an Analysis Tool," by M. Holschneider. While these are good
"introductory" books for people already deeply familiar with
orthogonal bases and mathematics in general, I think they are
inadequate for someone wanting a truly fresh introduction to the
subject.
Hubbard's book, though, was just what I'd been looking for.
My wife bought it for me after dinner and a movie as we were browsing
the local bookstore in celebration of my 45th birthday. Hubbard wrote
her book with the idea in mind that it is possible to describe
accurately and in principle many mathematical concepts that are often
made incomprehensible, or nearly so, through technical jargon. The
technical jargon is necessary, of course, among professional
mathematicians, but it need not, and should not, get in the way of
conveying the basic ideas and concepts in an introductory text. As a
science writer, Hubbard has done a masterful job of doing just that.
This book gives me the intuitive, spatial understanding of wavelets
that I just could not find in the other books I listed above. It
helps form the basis for understanding the more detailed books, and it
also provides some interesting historical information.
The book is
divided into two parts. Part 1, called "The World According to
Wavelets," is essentially devoid of any mathematical formulas.
Instead of using mathematical symbols it uses imagery and verbal
explanation. This is likely to be somewhat frustrating for those who
have a mathematical background. Indeed, there were times when I found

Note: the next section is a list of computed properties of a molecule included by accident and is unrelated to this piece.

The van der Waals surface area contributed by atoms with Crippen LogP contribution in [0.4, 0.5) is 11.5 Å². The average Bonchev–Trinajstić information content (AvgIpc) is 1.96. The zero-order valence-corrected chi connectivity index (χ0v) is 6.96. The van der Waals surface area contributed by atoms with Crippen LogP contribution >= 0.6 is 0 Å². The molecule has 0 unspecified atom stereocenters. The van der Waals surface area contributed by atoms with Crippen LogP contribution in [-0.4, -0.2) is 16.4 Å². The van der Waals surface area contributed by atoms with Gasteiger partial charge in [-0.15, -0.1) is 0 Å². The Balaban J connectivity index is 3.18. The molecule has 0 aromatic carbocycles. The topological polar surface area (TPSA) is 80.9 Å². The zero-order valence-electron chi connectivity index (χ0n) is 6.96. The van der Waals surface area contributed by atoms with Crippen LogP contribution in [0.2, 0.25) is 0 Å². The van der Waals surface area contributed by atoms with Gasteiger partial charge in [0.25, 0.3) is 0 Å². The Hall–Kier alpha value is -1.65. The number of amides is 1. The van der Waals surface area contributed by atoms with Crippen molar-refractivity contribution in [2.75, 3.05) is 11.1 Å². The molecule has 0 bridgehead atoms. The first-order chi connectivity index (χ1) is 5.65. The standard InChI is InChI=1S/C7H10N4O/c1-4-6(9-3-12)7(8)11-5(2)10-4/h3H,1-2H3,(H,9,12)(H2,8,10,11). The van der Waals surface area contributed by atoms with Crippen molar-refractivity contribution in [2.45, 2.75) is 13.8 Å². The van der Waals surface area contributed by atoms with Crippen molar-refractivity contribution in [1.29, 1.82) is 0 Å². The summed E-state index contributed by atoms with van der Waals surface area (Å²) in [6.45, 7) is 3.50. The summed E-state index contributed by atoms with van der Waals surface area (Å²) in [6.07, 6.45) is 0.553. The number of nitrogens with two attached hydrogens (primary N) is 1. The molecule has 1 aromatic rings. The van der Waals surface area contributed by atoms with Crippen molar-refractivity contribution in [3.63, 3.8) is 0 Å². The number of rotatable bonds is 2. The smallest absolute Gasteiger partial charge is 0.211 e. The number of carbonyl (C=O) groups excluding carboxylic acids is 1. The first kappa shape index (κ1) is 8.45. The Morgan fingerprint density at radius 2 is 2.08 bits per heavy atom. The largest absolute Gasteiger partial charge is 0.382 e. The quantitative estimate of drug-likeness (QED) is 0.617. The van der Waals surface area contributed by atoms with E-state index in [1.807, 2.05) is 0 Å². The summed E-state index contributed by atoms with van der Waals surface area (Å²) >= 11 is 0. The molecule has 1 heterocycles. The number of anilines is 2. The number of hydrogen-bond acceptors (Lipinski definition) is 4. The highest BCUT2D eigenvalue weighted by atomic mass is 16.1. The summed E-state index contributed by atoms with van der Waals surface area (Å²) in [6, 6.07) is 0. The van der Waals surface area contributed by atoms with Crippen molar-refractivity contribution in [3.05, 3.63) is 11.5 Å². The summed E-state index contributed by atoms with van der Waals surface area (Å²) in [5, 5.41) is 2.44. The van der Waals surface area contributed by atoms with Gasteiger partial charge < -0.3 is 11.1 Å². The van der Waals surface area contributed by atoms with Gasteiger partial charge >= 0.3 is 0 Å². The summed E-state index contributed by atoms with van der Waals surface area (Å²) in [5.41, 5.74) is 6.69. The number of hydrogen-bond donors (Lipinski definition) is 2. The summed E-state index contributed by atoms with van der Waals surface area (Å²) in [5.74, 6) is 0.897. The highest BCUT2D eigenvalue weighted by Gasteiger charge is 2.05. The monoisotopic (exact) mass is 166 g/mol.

myself trying to figure out which of several possibilities Hubbard was
talking about. Mostly, part one introduces the reader to the idea of
separating a signal into its Fourier components, and then it extends
this basic idea - that signals can be expressed in different
"languages" to the notion of the wavelet.
Sprinkled
throughout part 1 are references to part 2, which is titled
"Beyond Plain English." Unlike Part 1, Part 2 is full of
mathematical equations and terminology (though not at the same level
as the other books I mentioned above). The level of mathematics is
mostly limited to what you'd expect to find in an undergraduate class
in physics or mathematics.
Even with the mathematical detail,
Hubbard presents Part 2 with the same sensitivity toward the
explanation of new ideas as she uses in Part 1. The first chapter in
part 2 reviews the Fourier series and the Fourier transform. This
chapter is less than ten pages long, but it's one of the best short
summaries I've seen. It does not skimp on the mathematical details
but it's clear and understandable to a fault.
Chapter 2 talks about
the convergence of the Fourier series and has some nice (you've seen
them before, I suspect) illustrations showing how the Fourier series